Two men are now facing dozens of charges related to the theft of donated toys and other items from a Salvation Army warehouse in east Toronto.

Police confirmed Thursday a second man is charged in the case after investigators raided a third warehouse in Brampton where 26 skids of allegedly stolen property were found.

Umaish Ramrattan, 61, of Ajax, is facing 40 theft-related charges and is set to appear in court Jan. 4.

Ramrattan’s arrest came days after David Rennie, the former executive director of the Salvation Army’s Railside Road warehouse near Lawrence and Victoria Park avenues, was arrested. He’s also facing 40 theft-related charges.

Rennie was fired earlier this month after Salvation Army officials discovered $2 million in toys and other donated items destined for needy families were stolen from the Railside Road warehouse over a two-year period. Rennie was in charge of that facility when the thefts happened.

Police raided two warehouses last week in Toronto and Brampton where several skids of stolen items were allegedly discovered.

“Myself as an investigator with 23 years of experience, I haven’t seen anything of this magnitude before,” Det.-Sgt. James Gotell said.

On Monday, police alleged the wholesale company Northern Sales Group was behind the thefts. A story in the Toronto Star on Thursday says Ramrattan incorporated that business in September.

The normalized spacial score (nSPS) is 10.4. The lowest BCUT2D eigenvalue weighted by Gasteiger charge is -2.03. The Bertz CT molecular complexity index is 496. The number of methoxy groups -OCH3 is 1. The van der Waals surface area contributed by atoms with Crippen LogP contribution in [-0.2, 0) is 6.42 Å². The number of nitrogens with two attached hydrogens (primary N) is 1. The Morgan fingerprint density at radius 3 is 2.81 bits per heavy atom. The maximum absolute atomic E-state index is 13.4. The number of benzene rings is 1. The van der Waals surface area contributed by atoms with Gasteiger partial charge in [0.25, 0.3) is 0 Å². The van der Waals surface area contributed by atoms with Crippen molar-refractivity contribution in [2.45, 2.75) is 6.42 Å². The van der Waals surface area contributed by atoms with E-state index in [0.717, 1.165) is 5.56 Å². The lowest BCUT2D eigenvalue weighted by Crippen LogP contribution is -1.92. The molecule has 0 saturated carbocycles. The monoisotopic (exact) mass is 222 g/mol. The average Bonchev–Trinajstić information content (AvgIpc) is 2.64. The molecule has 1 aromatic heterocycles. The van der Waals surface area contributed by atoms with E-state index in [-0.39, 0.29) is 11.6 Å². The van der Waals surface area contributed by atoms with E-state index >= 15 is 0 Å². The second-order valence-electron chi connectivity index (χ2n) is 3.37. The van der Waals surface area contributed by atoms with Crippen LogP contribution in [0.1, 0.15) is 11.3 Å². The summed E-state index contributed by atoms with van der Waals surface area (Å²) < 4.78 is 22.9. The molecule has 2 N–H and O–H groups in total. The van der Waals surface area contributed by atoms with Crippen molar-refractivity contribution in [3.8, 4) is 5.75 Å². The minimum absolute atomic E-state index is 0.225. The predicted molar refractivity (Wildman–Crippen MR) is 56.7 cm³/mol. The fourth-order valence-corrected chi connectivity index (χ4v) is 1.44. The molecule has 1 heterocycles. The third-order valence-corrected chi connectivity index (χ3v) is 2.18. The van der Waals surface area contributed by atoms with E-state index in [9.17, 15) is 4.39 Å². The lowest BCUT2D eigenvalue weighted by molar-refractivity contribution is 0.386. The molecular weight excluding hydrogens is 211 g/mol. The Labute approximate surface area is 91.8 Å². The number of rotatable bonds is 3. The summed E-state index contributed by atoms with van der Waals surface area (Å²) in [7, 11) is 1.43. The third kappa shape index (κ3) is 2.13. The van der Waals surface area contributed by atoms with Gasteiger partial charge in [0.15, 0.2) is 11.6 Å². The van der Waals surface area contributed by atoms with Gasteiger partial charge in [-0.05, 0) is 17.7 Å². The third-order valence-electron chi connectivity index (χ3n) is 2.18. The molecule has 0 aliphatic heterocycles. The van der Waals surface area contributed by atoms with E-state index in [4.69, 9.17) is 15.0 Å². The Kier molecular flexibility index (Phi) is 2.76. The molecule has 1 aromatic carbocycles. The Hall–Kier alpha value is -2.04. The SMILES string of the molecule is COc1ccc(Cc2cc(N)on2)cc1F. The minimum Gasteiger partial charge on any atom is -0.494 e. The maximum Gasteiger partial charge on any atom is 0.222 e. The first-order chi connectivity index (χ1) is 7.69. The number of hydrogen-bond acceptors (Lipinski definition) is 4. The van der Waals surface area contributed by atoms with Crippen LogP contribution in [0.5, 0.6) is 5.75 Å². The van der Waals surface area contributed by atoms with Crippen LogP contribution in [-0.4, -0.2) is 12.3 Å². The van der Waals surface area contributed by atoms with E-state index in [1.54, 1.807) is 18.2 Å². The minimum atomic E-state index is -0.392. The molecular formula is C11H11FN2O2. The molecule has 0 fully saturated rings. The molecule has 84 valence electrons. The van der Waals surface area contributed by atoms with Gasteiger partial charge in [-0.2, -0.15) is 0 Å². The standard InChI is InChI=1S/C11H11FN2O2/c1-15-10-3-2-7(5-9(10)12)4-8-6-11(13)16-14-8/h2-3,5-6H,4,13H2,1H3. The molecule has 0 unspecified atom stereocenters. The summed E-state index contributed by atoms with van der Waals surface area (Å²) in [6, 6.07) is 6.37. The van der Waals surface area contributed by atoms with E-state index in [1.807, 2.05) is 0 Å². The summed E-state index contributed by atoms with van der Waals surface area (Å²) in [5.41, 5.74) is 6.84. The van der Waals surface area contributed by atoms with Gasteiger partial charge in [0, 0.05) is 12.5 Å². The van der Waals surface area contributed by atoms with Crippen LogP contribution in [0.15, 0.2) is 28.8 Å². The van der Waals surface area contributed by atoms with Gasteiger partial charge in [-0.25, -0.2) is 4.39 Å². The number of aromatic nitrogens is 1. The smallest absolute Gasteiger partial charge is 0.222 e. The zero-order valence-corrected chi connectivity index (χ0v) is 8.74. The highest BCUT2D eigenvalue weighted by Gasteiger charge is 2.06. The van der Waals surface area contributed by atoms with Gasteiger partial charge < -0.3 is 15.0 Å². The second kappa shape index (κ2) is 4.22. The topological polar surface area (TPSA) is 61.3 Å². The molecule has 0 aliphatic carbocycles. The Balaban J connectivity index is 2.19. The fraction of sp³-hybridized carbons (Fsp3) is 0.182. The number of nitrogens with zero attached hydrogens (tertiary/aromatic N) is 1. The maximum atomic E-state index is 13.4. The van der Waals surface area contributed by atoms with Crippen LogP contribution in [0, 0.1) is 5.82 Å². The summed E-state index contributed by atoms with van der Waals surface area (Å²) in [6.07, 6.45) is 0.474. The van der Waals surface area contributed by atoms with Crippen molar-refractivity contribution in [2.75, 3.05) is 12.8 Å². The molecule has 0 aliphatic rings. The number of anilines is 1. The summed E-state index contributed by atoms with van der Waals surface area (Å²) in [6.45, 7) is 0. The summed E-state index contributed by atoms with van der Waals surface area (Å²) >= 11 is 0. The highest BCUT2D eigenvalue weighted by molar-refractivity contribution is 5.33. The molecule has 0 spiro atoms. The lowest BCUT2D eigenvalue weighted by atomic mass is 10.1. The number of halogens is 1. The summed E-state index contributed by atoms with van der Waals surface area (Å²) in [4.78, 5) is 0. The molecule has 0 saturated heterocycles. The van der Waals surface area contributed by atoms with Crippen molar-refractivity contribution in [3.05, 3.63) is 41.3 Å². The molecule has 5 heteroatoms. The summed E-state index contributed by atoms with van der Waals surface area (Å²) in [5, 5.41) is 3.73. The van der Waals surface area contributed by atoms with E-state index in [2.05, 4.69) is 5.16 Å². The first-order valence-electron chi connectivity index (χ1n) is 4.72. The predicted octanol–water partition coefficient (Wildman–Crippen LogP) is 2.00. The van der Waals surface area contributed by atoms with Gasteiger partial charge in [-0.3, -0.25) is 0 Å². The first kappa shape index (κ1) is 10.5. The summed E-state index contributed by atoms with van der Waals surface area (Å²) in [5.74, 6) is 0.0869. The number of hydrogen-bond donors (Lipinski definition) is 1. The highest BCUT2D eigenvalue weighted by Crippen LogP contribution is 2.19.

Northern Sales Group’s warehouse on Garyray Drive, near Steeles and Weston Road, was one of the addresses raided by police last week. Authorities allege two bikes Premier Dalton McGuinty had donated to the Sally Ann for summer camps were among the items found during that raid.

Last week authorities said they’d recovered most of the donated toys and other items, including cribs, strollers, food and personal care products. Police allege those items were destined for sale at flea markets and other outlets around Toronto.

The news of the Toronto theft also came days after the Salvation Army in Ottawa fired its executive director after an internal audit showed $240,000 went missing from that organization over eight years.